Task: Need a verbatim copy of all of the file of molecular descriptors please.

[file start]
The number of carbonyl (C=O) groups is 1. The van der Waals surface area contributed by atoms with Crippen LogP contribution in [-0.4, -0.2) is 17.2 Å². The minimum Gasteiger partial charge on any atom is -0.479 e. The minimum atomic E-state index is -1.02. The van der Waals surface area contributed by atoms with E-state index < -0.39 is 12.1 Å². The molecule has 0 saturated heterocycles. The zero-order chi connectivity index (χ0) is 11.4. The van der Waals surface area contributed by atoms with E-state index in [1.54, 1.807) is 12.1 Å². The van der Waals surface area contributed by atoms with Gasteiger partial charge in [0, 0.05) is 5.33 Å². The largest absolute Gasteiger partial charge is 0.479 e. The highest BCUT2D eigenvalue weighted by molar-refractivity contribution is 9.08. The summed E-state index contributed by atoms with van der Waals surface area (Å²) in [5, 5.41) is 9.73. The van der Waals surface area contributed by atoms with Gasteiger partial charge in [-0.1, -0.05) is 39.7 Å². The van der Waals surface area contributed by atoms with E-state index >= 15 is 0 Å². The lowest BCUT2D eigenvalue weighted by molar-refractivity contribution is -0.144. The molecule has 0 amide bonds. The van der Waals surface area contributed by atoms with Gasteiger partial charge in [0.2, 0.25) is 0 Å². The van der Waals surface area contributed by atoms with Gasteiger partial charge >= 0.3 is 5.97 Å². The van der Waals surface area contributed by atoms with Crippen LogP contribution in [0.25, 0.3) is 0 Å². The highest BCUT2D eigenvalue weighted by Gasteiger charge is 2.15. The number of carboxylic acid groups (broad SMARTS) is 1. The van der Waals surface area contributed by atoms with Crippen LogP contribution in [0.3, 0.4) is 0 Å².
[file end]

The number of carbonyl (C=O) groups is 1. The van der Waals surface area contributed by atoms with Crippen LogP contribution in [-0.4, -0.2) is 17.2 Å². The minimum Gasteiger partial charge on any atom is -0.479 e. The minimum atomic E-state index is -1.02. The van der Waals surface area contributed by atoms with E-state index < -0.39 is 12.1 Å². The molecule has 0 saturated heterocycles. The zero-order chi connectivity index (χ0) is 11.4. The van der Waals surface area contributed by atoms with E-state index in [1.54, 1.807) is 12.1 Å². The van der Waals surface area contributed by atoms with Gasteiger partial charge in [0, 0.05) is 5.33 Å². The largest absolute Gasteiger partial charge is 0.479 e. The highest BCUT2D eigenvalue weighted by molar-refractivity contribution is 9.08. The summed E-state index contributed by atoms with van der Waals surface area (Å²) in [5, 5.41) is 9.73. The van der Waals surface area contributed by atoms with Gasteiger partial charge in [-0.1, -0.05) is 39.7 Å². The van der Waals surface area contributed by atoms with E-state index >= 15 is 0 Å². The lowest BCUT2D eigenvalue weighted by molar-refractivity contribution is -0.144. The molecule has 0 amide bonds. The van der Waals surface area contributed by atoms with Gasteiger partial charge in [0.2, 0.25) is 0 Å². The van der Waals surface area contributed by atoms with Gasteiger partial charge >= 0.3 is 5.97 Å². The van der Waals surface area contributed by atoms with Crippen LogP contribution in [0.25, 0.3) is 0 Å². The highest BCUT2D eigenvalue weighted by Gasteiger charge is 2.15. The number of carboxylic acid groups (broad SMARTS) is 1. The van der Waals surface area contributed by atoms with Crippen LogP contribution in [0.3, 0.4) is 0 Å².